Long-Term Unemployed Debate Their Next Move The monthly unemployment report released Friday is expected to show the economy added jobs in November, but not fast enough to bring down the jobless rate. At the same time, Congress has yet to pass another extension of unemployment benefits. Up to two million unemployed people stand to lose that benefit by the end of the year, and they're scrambling to figure out what to do next.
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Long-Term Unemployed Debate Their Next Move

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Long-Term Unemployed Debate Their Next Move

Long-Term Unemployed Debate Their Next Move

Long-Term Unemployed Debate Their Next Move

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The monthly unemployment report released Friday is expected to show the economy added jobs in November, but not fast enough to bring down the jobless rate. At the same time, Congress has yet to pass another extension of unemployment benefits. Up to two million unemployed people stand to lose that benefit by the end of the year, and they're scrambling to figure out what to do next.

STEVE INSKEEP, Host:

It's MORNING EDITION, from NPR News. Good morning. I'm Steve Inskeep.

A: NPR's Yuki Noguchi reports on how some of those people are planning to get by.

YUKI NOGUCHI: Next week, Kim Beatty celebrates her 42nd birthday. And assuming there's no extension of benefits, it also marks her last $403 benefits check.

M: But it doesn't even cover my mortgage.

(SOUNDBITE OF LAUGHTER)

M: So...

NOGUCHI: So Beatty is trying to find a roommate. She's buying fewer groceries. And after Congress let the latest deadline on extended benefits expire, she considered storming the Capitol from her home in nearby Alexandria, Virginia.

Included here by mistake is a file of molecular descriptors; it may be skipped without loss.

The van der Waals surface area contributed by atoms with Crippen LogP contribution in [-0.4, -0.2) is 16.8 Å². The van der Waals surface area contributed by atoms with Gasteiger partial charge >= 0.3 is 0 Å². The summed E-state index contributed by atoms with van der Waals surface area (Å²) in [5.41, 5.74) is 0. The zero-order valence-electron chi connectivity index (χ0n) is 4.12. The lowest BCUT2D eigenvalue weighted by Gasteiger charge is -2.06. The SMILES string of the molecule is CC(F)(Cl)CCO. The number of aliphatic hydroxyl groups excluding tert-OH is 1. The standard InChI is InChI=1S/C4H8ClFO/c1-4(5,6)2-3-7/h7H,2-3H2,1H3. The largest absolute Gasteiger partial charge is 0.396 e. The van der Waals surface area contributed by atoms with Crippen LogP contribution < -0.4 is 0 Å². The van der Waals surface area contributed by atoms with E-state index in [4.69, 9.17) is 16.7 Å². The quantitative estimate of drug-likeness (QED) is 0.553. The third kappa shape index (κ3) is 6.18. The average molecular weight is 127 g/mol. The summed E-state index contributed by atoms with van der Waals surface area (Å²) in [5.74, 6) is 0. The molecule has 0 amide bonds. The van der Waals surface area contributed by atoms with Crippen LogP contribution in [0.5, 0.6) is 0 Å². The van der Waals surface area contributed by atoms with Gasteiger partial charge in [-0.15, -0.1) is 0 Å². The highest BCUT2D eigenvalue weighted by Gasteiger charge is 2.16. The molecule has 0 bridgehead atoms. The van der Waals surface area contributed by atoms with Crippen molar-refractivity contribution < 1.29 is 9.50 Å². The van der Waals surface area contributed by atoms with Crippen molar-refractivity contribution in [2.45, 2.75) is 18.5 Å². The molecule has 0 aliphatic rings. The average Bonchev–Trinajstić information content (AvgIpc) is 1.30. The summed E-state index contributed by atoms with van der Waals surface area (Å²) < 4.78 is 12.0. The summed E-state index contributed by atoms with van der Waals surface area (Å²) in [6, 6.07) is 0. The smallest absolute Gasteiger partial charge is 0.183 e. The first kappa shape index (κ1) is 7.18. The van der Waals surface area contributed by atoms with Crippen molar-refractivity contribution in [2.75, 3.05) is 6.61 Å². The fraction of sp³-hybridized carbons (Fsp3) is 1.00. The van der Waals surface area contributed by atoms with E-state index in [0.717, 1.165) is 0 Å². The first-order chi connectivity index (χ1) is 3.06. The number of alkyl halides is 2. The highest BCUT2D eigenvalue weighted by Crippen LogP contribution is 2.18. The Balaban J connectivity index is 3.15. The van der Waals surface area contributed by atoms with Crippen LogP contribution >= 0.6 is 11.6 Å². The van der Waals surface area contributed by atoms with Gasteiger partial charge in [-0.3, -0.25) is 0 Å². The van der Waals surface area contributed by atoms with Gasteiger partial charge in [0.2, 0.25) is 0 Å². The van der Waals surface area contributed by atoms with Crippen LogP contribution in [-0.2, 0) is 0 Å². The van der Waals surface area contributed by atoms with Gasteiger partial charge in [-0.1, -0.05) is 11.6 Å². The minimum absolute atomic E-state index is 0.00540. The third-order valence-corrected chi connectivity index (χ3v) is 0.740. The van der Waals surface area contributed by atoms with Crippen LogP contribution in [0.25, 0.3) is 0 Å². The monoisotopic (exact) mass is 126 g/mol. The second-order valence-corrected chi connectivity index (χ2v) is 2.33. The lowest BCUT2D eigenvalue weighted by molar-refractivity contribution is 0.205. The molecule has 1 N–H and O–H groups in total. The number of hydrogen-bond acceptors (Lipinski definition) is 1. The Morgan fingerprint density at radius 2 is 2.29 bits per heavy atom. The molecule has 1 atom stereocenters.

M: You know, I was just that frustrated. Like, you don't understand how much of, just now, an added burden you're putting on people. It's not that people don't want to work.

NOGUCHI: And Beatty herself says she's applying for every job she can find. Beatty lost her job when an au pair agency shut down a year and a half ago. She hasn't considered moving to be near family in Michigan or Florida, because the job market supposedly is better near Washington. But she says the number of job openings can be deceptive.

M: Even though the unemployment may be lower here than it is in other areas, so much of it are government jobs that are available. But they want people who already have federal government experience, but I can't get that experience until I get one of those jobs.

NOGUCHI: She says that just compounds her frustration.

M: You know, I'm trying to stay in my home. I'm trying not to be, you know, one of the thousands or millions of people that are in foreclosure.

NOGUCHI: Andrew Stettner is deputy director of the National Employment Law Project, an advocacy group for working families. Although politicians are focused on cutting spending and taxes, he says not spending money on benefits will inflict harm across the economy.

M: Cutting off extended jobless benefits right now will cut off the knees of the recovery. This is money that stores, landlords and communities are counting on.

NOGUCHI: Emily Faith does not agree. The 33-year-old Rochester resident says she's had to swallow her pride. She went from working on major television shows to getting laid off from the local coffee house. This week marks her 77th week on unemployment.

M: I mean, I'm trying to keep a positive attitude about it. But, you know, the realities of me not finding a job soon is that I could be homeless.

NOGUCHI: Yuki Noguchi, NPR News.

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